Step 3: Remove Water Marks From Film Finishes
Water marks occur when you leave a warm glass or pot of water on wood countertops. If the wood has a film finish and the marks are white, you can remove them with olive oil or mayonnaise. Spread the condiment on the stains, cover it and leave it overnight. Wipe off the excess oil or mayonnaise in the morning and then give the area a general cleaning with a water-vinegar solution.
An alternative method for removing water marks from wood countertops with a film finish is to use heat. Place a dish towel over the stain and set a dry clothes iron set to medium heat on top. The heat should cause the water trapped inside the finish that is causing the stain to evaporate.
Step 4: Remove Surface Stains
You can usually remove oil, wine, fruit juice and condiment stains from wood countertops by using baking soda and scrubbing with a soft cloth. Baking soda is mildly abrasive, but it won't scratch film finishes, and as a bonus, it disinfects and deodorizes.
If you need a solvent to dissolve stubborn stains, use acetone on surfaces finished with polyurethane, penetrating oil or shellac; use isopropyl alcohol on lacquered surfaces. Use the solvent sparingly and dab the stain rather than rubbing it vigorously. Remove as much of the stain as you can with this method and then rub with baking soda or salt if necessary.
Step 5: Remove Deeply Embedded Marks and Stains
Water marks and other stains that have penetrated a film finish or affected wood finished with a penetrating sealer are more difficult to remove. You may be able to scrub them out using Bar Keepers Friend or a similar cleaner, but if that doesn't work, you'll probably have to resort to sandpaper.
Use a medium-grit sandpaper such as 100 or 120 to remove the actual stains. Sand by hand going with the grain until the stain is gone and then use a fine-grit paper such as 150 or 220 to smooth out the repair and erase sanding marks. When you're done, apply an appropriate touch-up finish to complete the repair.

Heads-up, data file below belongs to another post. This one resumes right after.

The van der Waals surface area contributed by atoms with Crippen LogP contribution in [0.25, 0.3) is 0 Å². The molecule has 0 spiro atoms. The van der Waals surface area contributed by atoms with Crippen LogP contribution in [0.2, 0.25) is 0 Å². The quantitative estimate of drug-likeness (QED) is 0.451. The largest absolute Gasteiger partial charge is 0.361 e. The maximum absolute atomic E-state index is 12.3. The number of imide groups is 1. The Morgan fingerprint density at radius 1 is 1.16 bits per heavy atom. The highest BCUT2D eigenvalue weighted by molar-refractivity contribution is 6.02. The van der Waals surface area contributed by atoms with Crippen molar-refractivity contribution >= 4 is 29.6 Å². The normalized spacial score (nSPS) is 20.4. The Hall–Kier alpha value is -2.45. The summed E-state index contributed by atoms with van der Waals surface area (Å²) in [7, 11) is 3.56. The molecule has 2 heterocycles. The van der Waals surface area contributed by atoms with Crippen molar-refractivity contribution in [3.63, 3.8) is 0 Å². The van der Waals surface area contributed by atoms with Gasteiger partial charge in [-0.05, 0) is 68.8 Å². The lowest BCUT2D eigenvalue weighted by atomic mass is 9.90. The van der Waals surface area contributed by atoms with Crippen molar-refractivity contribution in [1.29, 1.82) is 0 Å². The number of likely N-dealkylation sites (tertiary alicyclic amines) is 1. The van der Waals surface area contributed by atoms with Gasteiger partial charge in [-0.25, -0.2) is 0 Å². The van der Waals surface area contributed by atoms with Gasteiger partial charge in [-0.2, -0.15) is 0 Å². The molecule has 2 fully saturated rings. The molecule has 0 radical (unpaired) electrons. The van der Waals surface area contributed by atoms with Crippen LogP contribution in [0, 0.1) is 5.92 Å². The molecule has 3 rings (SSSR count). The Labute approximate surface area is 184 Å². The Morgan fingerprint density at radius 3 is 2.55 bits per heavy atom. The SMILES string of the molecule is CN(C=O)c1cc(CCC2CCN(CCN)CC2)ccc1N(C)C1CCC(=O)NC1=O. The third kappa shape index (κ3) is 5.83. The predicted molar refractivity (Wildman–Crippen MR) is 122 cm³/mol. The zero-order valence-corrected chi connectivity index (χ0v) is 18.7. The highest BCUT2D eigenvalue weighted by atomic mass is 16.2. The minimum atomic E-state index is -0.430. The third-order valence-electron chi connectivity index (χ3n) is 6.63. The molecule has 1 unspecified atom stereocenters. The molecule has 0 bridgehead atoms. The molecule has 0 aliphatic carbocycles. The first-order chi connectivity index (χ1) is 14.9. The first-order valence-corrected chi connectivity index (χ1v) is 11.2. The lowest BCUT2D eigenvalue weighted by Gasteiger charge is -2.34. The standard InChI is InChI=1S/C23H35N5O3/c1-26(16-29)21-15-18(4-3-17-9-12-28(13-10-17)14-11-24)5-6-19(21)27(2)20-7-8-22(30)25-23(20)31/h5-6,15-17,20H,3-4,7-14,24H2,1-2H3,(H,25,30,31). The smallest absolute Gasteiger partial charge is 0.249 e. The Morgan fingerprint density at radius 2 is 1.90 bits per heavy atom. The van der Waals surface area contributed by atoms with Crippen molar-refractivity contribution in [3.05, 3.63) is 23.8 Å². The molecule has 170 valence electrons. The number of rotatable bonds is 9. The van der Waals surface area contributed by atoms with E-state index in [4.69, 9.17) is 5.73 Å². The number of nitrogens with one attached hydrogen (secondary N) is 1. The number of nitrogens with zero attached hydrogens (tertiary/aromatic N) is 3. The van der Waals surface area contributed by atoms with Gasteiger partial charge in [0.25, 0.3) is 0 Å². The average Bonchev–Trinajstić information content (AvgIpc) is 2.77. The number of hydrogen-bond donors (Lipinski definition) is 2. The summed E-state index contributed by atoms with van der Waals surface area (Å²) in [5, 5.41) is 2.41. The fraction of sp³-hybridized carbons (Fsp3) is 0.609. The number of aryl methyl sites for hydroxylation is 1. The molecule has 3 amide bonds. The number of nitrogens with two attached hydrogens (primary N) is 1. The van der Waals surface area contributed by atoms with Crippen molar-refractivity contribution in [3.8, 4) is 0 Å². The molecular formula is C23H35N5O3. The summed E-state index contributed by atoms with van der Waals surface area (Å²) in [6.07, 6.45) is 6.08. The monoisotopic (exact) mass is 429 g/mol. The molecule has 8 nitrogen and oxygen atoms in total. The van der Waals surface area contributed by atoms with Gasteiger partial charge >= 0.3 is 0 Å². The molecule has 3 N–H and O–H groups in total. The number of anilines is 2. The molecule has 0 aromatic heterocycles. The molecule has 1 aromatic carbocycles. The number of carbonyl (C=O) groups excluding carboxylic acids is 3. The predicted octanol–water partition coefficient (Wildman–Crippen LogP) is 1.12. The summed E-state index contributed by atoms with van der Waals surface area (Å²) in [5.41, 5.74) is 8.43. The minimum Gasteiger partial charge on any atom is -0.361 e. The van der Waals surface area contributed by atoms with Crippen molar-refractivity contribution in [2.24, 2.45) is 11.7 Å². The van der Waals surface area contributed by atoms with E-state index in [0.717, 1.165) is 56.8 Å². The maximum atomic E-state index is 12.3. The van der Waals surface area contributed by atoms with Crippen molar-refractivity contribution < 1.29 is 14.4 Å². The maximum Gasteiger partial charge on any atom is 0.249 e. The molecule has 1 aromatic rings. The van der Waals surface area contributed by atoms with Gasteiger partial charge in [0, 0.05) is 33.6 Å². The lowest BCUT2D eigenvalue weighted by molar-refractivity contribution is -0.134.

Step 6: Maintain Butcher-Block Countertops With Regular Oiling
Butcher-block countertops require a regular application of food-safe oil to keep them from drying out and to maintain their appearance. Before you apply oil or, even better, butcher-block oil, which is a combination of mineral oil and beeswax or paraffin wax, wipe down the wood surface with a cloth dampened with warm water. If lingering food residue is causing odors, wipe with a three-to-one solution of water and vinegar to disinfect.
Let the wood dry out and then wipe the oil with a soft cloth. One application is usually all it takes to restore the natural wood color. If you repeat this procedure once a month, your butcher-block countertops will last indefinitely.
Butcher-block countertops rarely have a surface finish, but when they do, it's usually a highly durable, low-maintenance polyurethane or resin coating that resists damage from cutting blades. A periodic wipe-down with a vinegar or dish-soap solution or with lemon juice is all it needs to stay clean.